Brip Blap: It did seem harsh but that’s OK, I understand (apology accepted). I can’t see that a label like ‘hippie’ would ever be an honor to me, but if it was meant to be, thanks. While I might admire some of the (stereotypical) hippie qualities like peace, love, understanding, etc. I also had a lot of problems with their ideas (again, stereotypical) about drug use and the “drop out” mentality. I am not a hippie by a long shot.
Let’s define news. I say something is news if it in some way provides me with information that affects my life; where I draw the line is arbitrary. Troubles in Pakistan may someday cause me trouble due to their possession of nuclear weapons. Fair enough. Will knowing about riots and so on in Pakistan now cause me to act differently? No. Does it help my career? My family? My relationships with others? No, no, no.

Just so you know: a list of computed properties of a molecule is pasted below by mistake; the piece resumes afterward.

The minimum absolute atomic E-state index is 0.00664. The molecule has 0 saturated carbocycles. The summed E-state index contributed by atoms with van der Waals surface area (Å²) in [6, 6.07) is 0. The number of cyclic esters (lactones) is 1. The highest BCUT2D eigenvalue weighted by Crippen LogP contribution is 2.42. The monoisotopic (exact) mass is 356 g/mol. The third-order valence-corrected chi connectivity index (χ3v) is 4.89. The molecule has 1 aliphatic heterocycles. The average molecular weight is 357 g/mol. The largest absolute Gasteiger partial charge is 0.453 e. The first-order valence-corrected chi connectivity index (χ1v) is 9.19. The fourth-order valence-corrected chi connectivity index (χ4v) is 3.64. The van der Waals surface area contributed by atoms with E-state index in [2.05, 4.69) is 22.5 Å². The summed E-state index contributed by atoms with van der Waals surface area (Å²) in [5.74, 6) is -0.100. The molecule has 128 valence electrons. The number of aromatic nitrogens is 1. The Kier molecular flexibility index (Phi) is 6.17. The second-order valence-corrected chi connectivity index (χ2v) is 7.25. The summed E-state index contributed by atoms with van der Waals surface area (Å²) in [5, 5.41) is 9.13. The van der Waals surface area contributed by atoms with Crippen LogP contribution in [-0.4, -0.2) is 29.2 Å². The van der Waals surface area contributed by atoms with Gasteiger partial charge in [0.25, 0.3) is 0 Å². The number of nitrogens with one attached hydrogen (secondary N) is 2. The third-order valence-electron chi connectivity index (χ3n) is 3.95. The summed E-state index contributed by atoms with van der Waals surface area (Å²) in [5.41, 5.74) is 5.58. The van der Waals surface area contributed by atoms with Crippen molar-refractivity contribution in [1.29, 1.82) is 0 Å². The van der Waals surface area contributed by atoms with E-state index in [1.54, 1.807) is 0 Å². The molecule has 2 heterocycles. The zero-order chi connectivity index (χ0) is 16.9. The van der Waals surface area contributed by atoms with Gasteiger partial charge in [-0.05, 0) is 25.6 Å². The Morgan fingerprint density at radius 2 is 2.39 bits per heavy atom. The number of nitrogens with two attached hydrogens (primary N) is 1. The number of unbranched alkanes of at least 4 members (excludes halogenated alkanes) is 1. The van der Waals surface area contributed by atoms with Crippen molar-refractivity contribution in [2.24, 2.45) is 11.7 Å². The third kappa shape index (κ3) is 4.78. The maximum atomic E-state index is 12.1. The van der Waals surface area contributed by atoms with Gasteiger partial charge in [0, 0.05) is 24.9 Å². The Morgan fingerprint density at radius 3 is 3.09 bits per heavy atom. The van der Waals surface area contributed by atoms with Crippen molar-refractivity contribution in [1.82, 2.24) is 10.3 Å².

Second: the US media does not actually give us “reporting of events”. They SELL us news. NBC or CNN or FOX receive money for an entertainment program. Some people enjoy the part of the entertainment program that tells them about Paris Hilton, or a triple murder, or Pakistan riots. But each of those networks are using those stories to entice viewers to watch advertising. Same with papers, or online news. There is no not-for-profit news. I also particularly pick on the TV news and yes, I dismiss it both on the basis of style AND content.
Third: the perception of the entire US media towards external events is flawed. If you saw the runup to the Iraq War it is clear that our media is unable to accurately determine the truth of events. They do not investigate. They report others’ assertions. Watch any news program for 30 minutes and at least once I guarantee you’ll see a reporter ask another reporter his OPINION or ANALYSIS of an event. That is not news.